September 18th marked another notable day in Michigan banking, as shareholders at two in-state institutions involved in a pending merger approved their proposed union, while leadership at two other in-state banks announced plans to combine resources. Banking consolidation is nothing new, and most assuredly will continue. Considering recent statistics that reflect a universe that is shrinking on the order of 4-5% per year, since there are roughly 5,300 chartered banking institutions in existence today, that translates into approximately 200 – 250 organizations deciding to merge, annually.
No, it is not the common theme of consolidation shared by the two aforementioned September 18th announcements in our state that makes that day “notable” – but rather, the diverse geography of the parties involved that is most interesting. Technology has seemingly put the world and its resources in the palm of one’s hand and banking has clearly ridden (and continues to ride) that wave. And these two combinations poignantly underscore that dynamic, as physical geography is no longer the impediment it may have once been.
In the “East meets West” component of our title, in a transaction first announced back in March of this year, shareholders at both the parent companies of ChoiceOne and Lakestone approved their pending merger. With the transaction now scheduled to close in the coming days, Sparta-based ChoiceOne (our “West”) will combine with Lapeer-based Lakestone (our “East”) in forming a $1.3 billion enterprise. And, as it relates to our “North heads South” portion, at roughly the same time news of the East/West shareholder vote was crossing the transom, Hancock-based Superior National (our “North”) detailed plans to bring Bingham Farms-based Main Street (our “South”) under the same roof. Pending requisite regulatory and shareholder approvals, that combination will result in a nearly $850 million organization spanning from the Upper Peninsula into the vibrant Southeast Michigan market.
We were fortunate to have played a role in both transactions(1), and I and my colleagues are always available to discuss some of the dynamics and considerations that went into each undertaking. There is never a “one-size-fits-all” response to consolidation in the banking industry, but suffice it to say that market extension opportunities involving demographically-compelling locales, coupled with the opportunity to lever existing infrastructure and technological platforms while securing and retaining talent, were generally common themes in both transactions.
And in both cases, while inevitable market pressures will begin to exert themselves in demanding results and expecting near-seamless execution, all four parties have signaled that they will not rush consolidation of the lead banking units until operating systems are clearly aligned and critical transition issues are detailed and put in order. We applaud, in advance, the projected discipline, and clearly the desire to not destroy the very value creation all four parties expect to emerge as they come together in these two separate mergers.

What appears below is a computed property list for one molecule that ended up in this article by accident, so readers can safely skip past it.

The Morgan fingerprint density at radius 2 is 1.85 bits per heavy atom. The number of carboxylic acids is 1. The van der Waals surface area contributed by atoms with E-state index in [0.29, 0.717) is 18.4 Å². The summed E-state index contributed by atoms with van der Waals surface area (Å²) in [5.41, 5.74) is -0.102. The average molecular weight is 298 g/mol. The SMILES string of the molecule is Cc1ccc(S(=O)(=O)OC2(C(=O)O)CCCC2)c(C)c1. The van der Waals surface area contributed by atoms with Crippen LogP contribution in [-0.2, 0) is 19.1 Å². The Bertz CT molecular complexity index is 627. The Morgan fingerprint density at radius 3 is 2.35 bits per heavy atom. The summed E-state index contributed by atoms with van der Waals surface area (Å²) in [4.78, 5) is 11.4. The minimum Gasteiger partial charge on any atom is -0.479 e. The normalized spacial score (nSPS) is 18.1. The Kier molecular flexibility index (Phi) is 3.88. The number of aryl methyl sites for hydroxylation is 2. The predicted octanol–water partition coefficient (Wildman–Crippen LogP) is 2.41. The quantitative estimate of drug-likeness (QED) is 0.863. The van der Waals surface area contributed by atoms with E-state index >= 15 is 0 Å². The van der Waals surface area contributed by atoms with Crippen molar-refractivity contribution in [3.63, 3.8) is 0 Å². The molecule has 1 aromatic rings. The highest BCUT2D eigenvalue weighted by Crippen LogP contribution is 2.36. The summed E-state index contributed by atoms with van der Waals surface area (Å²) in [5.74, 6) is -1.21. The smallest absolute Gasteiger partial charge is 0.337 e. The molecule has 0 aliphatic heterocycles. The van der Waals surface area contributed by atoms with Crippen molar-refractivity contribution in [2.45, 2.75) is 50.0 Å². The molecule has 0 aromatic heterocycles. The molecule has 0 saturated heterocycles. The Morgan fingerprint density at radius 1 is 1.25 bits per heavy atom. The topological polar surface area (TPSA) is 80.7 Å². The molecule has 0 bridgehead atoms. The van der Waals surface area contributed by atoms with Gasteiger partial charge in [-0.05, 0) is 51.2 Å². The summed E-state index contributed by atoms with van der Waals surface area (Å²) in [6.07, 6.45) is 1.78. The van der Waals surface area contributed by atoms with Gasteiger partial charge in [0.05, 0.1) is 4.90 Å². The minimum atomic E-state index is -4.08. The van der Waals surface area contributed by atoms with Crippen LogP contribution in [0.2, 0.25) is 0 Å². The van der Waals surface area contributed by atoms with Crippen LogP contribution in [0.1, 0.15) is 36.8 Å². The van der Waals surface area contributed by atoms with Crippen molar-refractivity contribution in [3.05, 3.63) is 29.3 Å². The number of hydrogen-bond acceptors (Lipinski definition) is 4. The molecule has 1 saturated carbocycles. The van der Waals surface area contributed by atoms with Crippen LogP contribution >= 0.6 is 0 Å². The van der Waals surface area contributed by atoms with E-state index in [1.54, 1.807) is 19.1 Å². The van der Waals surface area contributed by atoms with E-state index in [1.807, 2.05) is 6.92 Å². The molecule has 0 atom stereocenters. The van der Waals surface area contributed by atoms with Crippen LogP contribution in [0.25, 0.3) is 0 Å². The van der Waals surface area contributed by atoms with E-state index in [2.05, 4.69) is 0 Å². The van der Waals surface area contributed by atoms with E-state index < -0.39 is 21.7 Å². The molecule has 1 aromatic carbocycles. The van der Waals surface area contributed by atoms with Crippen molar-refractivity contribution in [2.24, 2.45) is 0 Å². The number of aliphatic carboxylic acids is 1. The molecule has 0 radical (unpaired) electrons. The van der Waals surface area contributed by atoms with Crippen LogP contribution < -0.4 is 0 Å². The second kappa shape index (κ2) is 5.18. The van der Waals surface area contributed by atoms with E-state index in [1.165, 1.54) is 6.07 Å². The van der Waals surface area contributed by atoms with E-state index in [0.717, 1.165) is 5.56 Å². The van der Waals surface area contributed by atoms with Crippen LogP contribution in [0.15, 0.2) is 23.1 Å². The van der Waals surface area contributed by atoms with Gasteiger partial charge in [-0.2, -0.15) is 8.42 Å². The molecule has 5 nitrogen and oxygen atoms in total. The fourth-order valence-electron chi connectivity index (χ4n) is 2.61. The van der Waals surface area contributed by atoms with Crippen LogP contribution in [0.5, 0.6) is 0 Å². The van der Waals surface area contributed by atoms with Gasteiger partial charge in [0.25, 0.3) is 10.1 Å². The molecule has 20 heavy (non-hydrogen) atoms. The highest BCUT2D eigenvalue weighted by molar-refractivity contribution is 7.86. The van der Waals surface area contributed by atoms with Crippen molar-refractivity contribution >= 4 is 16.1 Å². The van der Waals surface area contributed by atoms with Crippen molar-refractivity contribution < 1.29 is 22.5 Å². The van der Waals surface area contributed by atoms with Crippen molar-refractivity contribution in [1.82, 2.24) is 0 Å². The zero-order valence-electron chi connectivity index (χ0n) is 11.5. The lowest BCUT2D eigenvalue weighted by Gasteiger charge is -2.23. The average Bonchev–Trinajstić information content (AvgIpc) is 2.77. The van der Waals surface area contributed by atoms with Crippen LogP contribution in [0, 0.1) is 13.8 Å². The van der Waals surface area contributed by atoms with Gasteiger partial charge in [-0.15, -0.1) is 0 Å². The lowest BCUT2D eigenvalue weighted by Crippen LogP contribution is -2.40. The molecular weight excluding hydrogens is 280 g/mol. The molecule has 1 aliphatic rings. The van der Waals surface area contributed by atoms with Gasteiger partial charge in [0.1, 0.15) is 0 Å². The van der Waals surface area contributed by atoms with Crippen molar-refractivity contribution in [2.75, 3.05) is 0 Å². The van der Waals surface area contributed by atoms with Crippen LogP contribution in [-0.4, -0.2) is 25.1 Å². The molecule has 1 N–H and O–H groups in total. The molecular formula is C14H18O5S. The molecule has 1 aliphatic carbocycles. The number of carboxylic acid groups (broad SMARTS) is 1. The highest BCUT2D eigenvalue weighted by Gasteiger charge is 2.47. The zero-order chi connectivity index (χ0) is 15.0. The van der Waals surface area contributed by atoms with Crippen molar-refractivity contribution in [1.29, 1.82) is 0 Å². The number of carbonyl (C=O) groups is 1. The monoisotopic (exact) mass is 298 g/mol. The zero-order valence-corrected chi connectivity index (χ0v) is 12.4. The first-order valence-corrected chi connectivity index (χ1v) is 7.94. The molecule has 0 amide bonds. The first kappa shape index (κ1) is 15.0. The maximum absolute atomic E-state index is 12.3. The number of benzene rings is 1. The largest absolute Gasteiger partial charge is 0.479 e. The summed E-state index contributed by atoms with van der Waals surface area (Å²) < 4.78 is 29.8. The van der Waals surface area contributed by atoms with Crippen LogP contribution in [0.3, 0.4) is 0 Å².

As I head off to the annual Community Bankers of Michigan convention in Traverse City this week, I am sure that the dynamics of these two deals will surely elicit commentary and thoughts from multiple attendees. Actually, it is pretty much a given, as I will be moderating a panel of talented professionals that will opine on current hot topics in the industry. In light of building trade tensions, growing geopolitical uncertainty, at times mixed or divided signals coming out of the Fed’s policymakers, creeping recessionary fears (which may have been recently heightened here in Michigan with the UAW/GM strike), and a plethora of other issues facing bankers (and the economy) today, I simply harken back to an admonition I made last month:
Maintain underwriting integrity and discipline. Manage capital and reserves carefully. Emphasize sound risk management practices and a robust architecture. You are stewards of your shareholders’ investment. Do not succumb to the “this time is different” mindset. The constant, for successful banks, has been adhering to solid credit standards and sound cost controls. Whatever is on the other side will, inevitably, pass. Do what you need to do so that when it does, you are still standing.
In closing, attached please find our monthly summary of Michigan’s financial institutions. As you and your Board take your organization forward, please do not hesitate to reach out to me and/or my colleagues at ProBank Austin if we can be of any assistance in helping you assess the competitive landscape. My best wishes for continued success as you move through 2019.
(1)ProBank Austin was exclusive financial advisor to Choice One in the merger with Lakestone. ProBank Austin issued a fairness opinion to Keweenaw Financial, parent company of Superior National, in the acquisition of Main Street Bank.
SEPTEMBER 2019 MICHIGAN BANKING SUMMARY
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